Envy

In a parallel universe I never left NYC.  MR and I waited the nine months and paid all the fees and the lawyer and decided we would be apart for the first 9 months of our marriage to settle there, even if it meant being apart

Sometimes I envy this me.

Not often, because if we had chosen to be apart, we wouldn’t have Feliciraptor, and she is worth giving up a country for.  But when I think about the mess that is the 2016 Presidential election, I miss being in America.

One of the things no one tells you about being an expat is that you automatically become an ambassador for your country.  And, man, is it hard to represent the United States sometimes, because isolated on their continent, Americans have no clue how they’re coming across to the rest of the world.  And newsflash–it ain’t good.

It was tough traveling abroad during the Dubya years.  He was not popular around the world, and the war he started in Iraq was even less popular.  In comparison with now, however, those were much simpler times.  I had to do a bit of defending against ridiculous conspiracy theories like Bush masterminded 9/11 (wtf?), but for the most part, all I had to say when I travelled to England was ‘*I* didn’t vote for him.  I pretty much disagree with every word that comes out of his mouth’ and people understood.  After all, a lot of them disagreed vehemently with Thatcher, and they subsequently drummed Blair out of office, so it wasn’t a huge stretch.

Then we elected Obama, and while I routinely faced questions about whether every American owns a gun (answer: no), things were overall better.  The world likes Obama.  I like Obama.  The gun issue was the biggest thing I had to speak to during that time, but it most people seemed to understand that it wasn’t the whole sum of the US, although Brits do think Americans are *nuts* for refusing to even examine firearms legislation.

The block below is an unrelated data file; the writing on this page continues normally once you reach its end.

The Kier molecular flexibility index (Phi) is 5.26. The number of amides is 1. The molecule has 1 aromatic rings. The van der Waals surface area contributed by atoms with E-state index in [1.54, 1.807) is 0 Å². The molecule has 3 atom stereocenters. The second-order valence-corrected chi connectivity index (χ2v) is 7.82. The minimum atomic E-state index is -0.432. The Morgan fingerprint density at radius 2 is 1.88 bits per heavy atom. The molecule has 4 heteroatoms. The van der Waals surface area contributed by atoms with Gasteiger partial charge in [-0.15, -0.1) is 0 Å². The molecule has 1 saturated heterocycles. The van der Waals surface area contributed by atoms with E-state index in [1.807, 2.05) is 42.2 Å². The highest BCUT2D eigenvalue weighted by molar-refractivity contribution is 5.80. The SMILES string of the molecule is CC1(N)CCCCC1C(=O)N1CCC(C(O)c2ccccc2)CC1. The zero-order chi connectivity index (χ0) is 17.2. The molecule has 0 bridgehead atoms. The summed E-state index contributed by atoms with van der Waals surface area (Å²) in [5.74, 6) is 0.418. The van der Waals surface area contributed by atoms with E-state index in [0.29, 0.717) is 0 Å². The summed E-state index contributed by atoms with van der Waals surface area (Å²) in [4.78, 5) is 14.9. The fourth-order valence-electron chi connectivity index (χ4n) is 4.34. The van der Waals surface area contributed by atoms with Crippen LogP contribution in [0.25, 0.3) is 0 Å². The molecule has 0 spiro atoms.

But now things have gone crazy because Trump stands an honest chance of becoming President, and he is an insane fascist.  There is nothing that makes this man a viable candidate for President.  First and foremost, he clearly only wants to represent white men.  He reacts to insults like a child, or worse, threatens acts of free speech with violence.  This flagrant disregard for the first amendment is truly alarming, because the Constitution is one of the things that makes America exceptional.    Not only that, he is a straight up fascist.  His slogan, ‘Make American great again’ sums that up.  Make America great–how?  What does a ‘great’ America consist of?  He has no real concrete ideas about this, just insults he hurts at minority groups, religions, and other nations.  Furthermore, it implies that America is in a state of complete ruin–not so.  It is rare to find any nation in a state of complete ruin.  Alongside this is the word ‘again’, as though America should turn back the clock to some unspecified point in the past.  Going back is never a good idea.  The future lies ahead.  And moreover, the whole statement implies an entitlement to greatness which is probably the most obnoxious thing about America.  No nation is the greatest nation by default, and the rabid patriotism this slogan presents is exactly what makes other nations roll their eyes in disgust at the naive ego of America.